Now think about that for a minute. Yes, it’s a strange year in the NFL, and yes, the Titans are 9-0 and way out in front of the AFC pack. But when you first think about it, Collins in MVP conversations sounds ridiculous. He is somewhere toward the bottom of the pack in passing yards, with 1525 (169 per game in 8-plus games), with just 5 touchdown passes and 3 interceptions and a QB rating of just 78.8. But here’s the thing. Drew Brees is putting up Tom Brady/Peyton Manning type numbers, with 2985 yards, 17 TDs and 10 picks. But Brees’ Saints are 4-5 and bringing up the rear in the AFC South. Jay Cutler is second in passing yards with 2616, and his team is 5-4 (and leading a pathetic AFC West). In fact, in pure yardage, you have to scroll down to number 10 (Brett Favre) to find a QB with more than five wins. Eli Manning of the 8-1 Giants is 12th and has a QB rating of 88.8.

So throw the stats aside, and think purely in terms of MVP for a minute. Manning and Brandon Jacobs deserve consideration, because they lead an 8-1 team in the NFL’s toughest division. But the Giants have a whole team of great players and the G-men would still be very competitive if either of those guys missed a game or two. The Panthers are 7-2, but have also had many contributors. And among the teams that are 6-3 (Jets, Pats, Steelers, Ravens, Redskins, Bucs and Falcons), you can make a case for a handful of players–Favre, Clinton Portis, and Matt Ryan. But even Ryan has had help from Michael Turner and Roddy White and John Abraham.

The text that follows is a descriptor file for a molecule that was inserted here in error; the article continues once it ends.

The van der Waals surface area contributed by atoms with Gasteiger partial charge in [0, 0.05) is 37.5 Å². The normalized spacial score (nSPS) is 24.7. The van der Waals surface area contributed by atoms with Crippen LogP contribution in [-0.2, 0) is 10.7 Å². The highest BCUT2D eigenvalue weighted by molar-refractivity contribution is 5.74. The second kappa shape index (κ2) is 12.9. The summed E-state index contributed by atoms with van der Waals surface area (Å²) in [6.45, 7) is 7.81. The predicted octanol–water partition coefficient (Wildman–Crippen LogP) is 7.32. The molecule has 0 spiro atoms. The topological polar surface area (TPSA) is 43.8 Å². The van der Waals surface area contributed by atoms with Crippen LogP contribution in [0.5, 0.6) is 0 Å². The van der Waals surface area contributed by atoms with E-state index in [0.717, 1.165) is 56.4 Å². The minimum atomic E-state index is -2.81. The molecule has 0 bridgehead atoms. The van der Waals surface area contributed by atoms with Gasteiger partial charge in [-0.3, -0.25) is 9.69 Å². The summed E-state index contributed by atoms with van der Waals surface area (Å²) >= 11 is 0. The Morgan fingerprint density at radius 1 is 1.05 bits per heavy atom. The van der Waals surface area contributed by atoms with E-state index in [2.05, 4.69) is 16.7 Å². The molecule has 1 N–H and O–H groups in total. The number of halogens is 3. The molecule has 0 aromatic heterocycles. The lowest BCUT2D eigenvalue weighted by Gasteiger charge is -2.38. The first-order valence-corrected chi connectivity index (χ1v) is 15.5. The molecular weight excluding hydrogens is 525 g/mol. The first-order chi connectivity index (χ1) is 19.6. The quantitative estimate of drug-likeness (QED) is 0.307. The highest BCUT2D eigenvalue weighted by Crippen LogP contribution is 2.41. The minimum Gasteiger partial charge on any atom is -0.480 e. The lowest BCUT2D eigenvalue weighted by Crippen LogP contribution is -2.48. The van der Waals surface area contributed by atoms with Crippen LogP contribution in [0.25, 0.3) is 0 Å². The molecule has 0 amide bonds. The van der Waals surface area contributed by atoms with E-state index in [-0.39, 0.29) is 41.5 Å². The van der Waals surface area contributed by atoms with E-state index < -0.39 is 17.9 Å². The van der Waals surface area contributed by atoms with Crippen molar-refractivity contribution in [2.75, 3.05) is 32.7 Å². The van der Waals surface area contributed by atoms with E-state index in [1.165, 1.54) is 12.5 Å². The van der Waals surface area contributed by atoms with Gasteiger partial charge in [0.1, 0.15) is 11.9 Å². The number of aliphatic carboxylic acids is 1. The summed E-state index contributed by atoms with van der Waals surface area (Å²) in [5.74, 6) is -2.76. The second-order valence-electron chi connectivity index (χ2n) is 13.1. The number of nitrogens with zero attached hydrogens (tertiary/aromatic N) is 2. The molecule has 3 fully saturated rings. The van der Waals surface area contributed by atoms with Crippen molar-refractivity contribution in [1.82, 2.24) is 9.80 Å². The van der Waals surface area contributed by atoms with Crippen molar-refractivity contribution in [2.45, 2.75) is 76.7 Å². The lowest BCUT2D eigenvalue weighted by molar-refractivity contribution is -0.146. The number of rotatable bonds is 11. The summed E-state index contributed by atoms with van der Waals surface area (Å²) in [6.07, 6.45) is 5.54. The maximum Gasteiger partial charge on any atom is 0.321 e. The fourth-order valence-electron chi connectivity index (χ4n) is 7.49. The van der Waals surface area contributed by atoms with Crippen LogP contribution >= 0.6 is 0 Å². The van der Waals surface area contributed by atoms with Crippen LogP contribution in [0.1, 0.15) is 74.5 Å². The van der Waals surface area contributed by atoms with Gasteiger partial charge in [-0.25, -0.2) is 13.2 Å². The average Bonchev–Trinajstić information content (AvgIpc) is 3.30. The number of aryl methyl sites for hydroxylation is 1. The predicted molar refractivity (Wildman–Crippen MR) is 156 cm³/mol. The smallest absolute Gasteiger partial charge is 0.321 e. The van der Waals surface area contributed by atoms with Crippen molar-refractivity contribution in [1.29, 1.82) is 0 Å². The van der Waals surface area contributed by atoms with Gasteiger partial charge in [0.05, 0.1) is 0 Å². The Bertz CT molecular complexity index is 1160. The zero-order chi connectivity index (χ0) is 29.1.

Then look at the Titans themselves. Aside from Collins, you have LenDale White and Chris Johnson piling up yards behind a very underrated offensive line. You have Albert Haynesworth absolutely terrorizing offensive coordinators and Cortland Finnegan playing out of his mind. All of them Pro Bowl possibilities, but not really MVP material. Collins, though, stepped in for Vince Young and has been a steady hand leading a very talented team to an undefeated record so far. You can’t say the Titans would be better than maybe 5-4 with Young as the starter right now. 9-0 with the veteran Collins is the only number that should be mentioned in MVP talk at this point, and for that I have to say Tom Jackson is on to something.

Bookmark this page for when the real talk begins, and don’t forget you heard it here second.

Lou Holtz goes off on Mark May, rips Colt McCoy off camera

Awful Announcing has video of the humorous, yet awkward exchange between Lou Holtz and Mark May of ESPN’s College Football show, where Lou blasts Texas QB Colt McCoy in one of the network’s on-air debates because he thinks he’s off camera.